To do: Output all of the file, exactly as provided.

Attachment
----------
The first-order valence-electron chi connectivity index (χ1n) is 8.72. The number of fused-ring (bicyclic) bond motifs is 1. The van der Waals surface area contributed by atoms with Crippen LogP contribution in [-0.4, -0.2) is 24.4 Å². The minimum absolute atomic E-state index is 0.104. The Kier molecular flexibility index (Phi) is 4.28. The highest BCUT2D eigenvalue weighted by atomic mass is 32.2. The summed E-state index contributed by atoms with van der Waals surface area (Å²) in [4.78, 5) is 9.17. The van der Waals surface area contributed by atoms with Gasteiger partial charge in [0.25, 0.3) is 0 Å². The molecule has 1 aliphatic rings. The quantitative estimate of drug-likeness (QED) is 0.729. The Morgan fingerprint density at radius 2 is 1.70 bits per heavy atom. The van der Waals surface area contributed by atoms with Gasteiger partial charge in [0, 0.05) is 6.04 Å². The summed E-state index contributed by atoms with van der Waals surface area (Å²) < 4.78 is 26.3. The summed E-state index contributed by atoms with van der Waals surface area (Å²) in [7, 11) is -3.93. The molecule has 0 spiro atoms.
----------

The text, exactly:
The first-order valence-electron chi connectivity index (χ1n) is 8.72. The number of fused-ring (bicyclic) bond motifs is 1. The van der Waals surface area contributed by atoms with Crippen LogP contribution in [-0.4, -0.2) is 24.4 Å². The minimum absolute atomic E-state index is 0.104. The Kier molecular flexibility index (Phi) is 4.28. The highest BCUT2D eigenvalue weighted by atomic mass is 32.2. The summed E-state index contributed by atoms with van der Waals surface area (Å²) in [4.78, 5) is 9.17. The van der Waals surface area contributed by atoms with Gasteiger partial charge in [0.25, 0.3) is 0 Å². The molecule has 1 aliphatic rings. The quantitative estimate of drug-likeness (QED) is 0.729. The Morgan fingerprint density at radius 2 is 1.70 bits per heavy atom. The van der Waals surface area contributed by atoms with Gasteiger partial charge in [0, 0.05) is 6.04 Å². The summed E-state index contributed by atoms with van der Waals surface area (Å²) < 4.78 is 26.3. The summed E-state index contributed by atoms with van der Waals surface area (Å²) in [7, 11) is -3.93. The molecule has 0 spiro atoms.